NJCIE 2017, Vol. 1(1), 1-4



Historically there were two professional societies within the field of Comparative and International Education (CIE) in the Nordic countries. The oldest was the Nordic Association for the Study of Education in Developing Countries (NASEDEC) founded in 1981, which is no longer active. The second society is the Nordic Comparative and International Education Society (NOCIES), founded in 1992, which was initially the Scandinavian branch of the Comparative Education Society of Europe (CESE). While NASEDEC had a clear and specific interest in educational policies in the Global South, NOCIES has a broad scientific perspective not restricted to any particular geographical region in its research interests. The Nordic Journal of Comparative and International Education (NJCIE) is aligned with the perspectives of NOCIES, which include a global focus on education. NASEDEC is no longer active; however, NOCIES is flourishing and continuing to grow. The society holds bi-annual meetings and conferences many of which have resulted in academic publications (see e.g. Holmarsdottir & O’Dowd, 2009; Jokila, Kallo & Rinne, 2015). This journal is also one avenue for the dissemination of research from members of NOCIES and other scholars, both in the Nordic countries and beyond. The field comparative and international education has a long history not only within the Nordic region but also globally.

The subject area of Comparative and International Education (CIE) was established in the 1950s (see Epstein, 2016 for a comprehensive history of one of the largest CIE societies) and includes different components under the large theme of Comparative and International Education. Within the Nordic countries, the field includes research and education at various universities, but not necessarily under the CIE heading. One of the oldest programs in the Nordic countries was at the Institute of International Education at Stockholm University, established in 1971 under the leadership of Torsten Husén. As the first Director of the Institute of International Education, Torsten Husén established the foundation for Comparative Education in Sweden, which also influenced the development of the field in other Nordic countries. While the chair of Professor of International and Comparative Education was created for Husén, the Institute of International Education (IIE) was his own conception.

IIE became an education and training center where students had the opportunity to learn firsthand from many of the scholars with whom Husén collaborated. For instance, he was part of the initial group that developed the International Association for the Evaluation of Educational Achievement (IEA). Husén was chair of this group from 1962 to 1978 during which time the IEA grew from twelve countries undertaking a feasibility study to the point where it had undertaken and published the results of seven large-scale studies in over twenty countries. Today the IEA studies include TIMMS, PIRLS, ICCS among others and has been influential in developing other large-scale cross-national tests such as PISA.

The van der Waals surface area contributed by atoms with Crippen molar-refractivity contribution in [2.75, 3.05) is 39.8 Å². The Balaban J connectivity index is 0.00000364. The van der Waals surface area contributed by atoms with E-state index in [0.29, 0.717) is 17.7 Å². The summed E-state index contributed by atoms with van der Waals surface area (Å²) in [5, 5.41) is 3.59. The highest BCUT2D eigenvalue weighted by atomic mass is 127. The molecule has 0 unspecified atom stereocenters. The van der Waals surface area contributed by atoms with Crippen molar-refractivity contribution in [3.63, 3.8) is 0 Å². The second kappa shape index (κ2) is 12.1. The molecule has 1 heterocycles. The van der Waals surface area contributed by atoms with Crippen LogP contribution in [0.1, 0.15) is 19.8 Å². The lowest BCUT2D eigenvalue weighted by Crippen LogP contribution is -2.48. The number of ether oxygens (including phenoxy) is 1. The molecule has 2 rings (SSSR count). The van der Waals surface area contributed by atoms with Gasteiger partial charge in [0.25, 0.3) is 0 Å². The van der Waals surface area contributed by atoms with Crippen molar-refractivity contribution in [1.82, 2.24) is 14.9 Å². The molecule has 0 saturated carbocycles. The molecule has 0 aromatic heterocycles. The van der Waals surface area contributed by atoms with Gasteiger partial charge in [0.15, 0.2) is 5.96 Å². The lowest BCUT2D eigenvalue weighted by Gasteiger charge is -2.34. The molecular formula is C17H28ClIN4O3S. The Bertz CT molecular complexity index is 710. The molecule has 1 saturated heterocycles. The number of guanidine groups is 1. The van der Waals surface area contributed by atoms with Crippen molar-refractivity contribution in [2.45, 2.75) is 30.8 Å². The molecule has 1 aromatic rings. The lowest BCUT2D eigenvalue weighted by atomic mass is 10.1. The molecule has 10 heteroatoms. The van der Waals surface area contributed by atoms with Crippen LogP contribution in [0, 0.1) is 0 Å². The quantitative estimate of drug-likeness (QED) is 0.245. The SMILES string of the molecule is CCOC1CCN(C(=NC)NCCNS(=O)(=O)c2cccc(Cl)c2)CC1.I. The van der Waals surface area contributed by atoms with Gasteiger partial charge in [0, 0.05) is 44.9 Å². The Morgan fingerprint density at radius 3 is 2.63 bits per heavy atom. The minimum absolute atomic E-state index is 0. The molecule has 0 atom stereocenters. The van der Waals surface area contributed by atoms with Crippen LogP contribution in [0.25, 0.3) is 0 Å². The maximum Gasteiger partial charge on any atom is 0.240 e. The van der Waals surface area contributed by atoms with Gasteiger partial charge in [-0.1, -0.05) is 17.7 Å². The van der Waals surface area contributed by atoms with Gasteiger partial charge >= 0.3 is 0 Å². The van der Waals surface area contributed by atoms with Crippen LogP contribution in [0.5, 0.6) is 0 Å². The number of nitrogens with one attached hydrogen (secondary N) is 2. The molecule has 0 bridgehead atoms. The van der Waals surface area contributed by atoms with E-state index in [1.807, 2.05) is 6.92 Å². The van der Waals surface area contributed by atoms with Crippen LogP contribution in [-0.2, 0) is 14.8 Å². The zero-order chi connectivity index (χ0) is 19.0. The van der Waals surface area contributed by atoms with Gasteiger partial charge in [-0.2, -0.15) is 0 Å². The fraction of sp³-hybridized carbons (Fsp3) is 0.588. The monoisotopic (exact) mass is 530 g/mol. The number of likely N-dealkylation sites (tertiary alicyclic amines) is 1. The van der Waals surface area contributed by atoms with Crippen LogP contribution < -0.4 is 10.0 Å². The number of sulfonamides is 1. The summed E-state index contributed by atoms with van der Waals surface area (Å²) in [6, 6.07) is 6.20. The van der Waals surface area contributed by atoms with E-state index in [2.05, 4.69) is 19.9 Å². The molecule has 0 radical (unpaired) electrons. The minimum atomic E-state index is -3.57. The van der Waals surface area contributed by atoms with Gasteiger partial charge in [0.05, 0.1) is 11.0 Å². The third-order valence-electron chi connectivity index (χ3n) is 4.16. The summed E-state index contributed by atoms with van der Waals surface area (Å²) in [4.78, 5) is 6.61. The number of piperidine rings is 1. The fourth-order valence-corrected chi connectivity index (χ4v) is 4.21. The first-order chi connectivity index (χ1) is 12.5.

As the premier journal for the CIE field in the Nordic countries, NJCIE sees it as fitting to include two articles that are linked to this historical foundation, focusing particularly on PISA and the Finnish education system, in the first issue. PISA and other large-scale cross-national tests have influenced a shift in the direction of education, both in the Nordic countries and beyond. This has led to new patterns of policy borrowing and the focus on external models of education as promoting best practice for domestic educational reform.

While the focus on such models is important, we have included in this issue the first an article by Lesley Bartlett and Frances Vavrus, which challenges us to move beyond defining comparative studies by nation-states and to reconsider ‘units of analysis’. Instead of taking a traditional “compare and contrast” approach to comparison, Bartlett and Vavrus ask us to look at “linkages across place, space and time” in order to see “how processes unfold” and are influenced by “actors and events over time in different locations and at different scales”. Their overall argument points to the “need for attention to the vertical, horizontal, and especially transversal elements” in one’s own research.

Drawing on the discussion by Bartlett and Vavrus the next two papers in this issue point to the fact that policy reforms do not necessarily “have a home base, a territory, or a nationality and therefore do not ‘belong’ to a particular educational system” (Steiner-Khamsi, 2010, p. 327). More specifically the call for papers and the journal itself are concerned with the interplay of local, national, regional and global contexts, which are shaping education, and the ways in which local understandings can bring to light trends, effects and influences that exist in different contexts globally, highlight the general understanding of Comparative and International Education in NJCIE. This is pointed out in the article by Thomas Arnesen, Eyvind Elstad, and Knut Andreas Christophersen as well as the article by Jennifer Chung.

The article by Arnesen, Elstad, and Christophersen is linked to the idea of best practice based on Finnish students’ outstanding results on large-scale international tests such as TIMSS and PISA. For Arnesen and colleagues, the comparison between Finnish and Norwegian classrooms is valuable as these two contexts differ in terms of access to Internet and computer use in classrooms, which they see as linked to students’ self-control in technology-rich classrooms. Further, these authors argue,

Motivational conflicts can arise between the immediate rewards of net surfing and games and the long-term rewards of academic attainment, and these motivational conflicts can influence students’ self-discipline in their academic work. Through this lens, it is worthwhile to compare the associations between instructional factors and students’ academic self-discipline. (p. 19)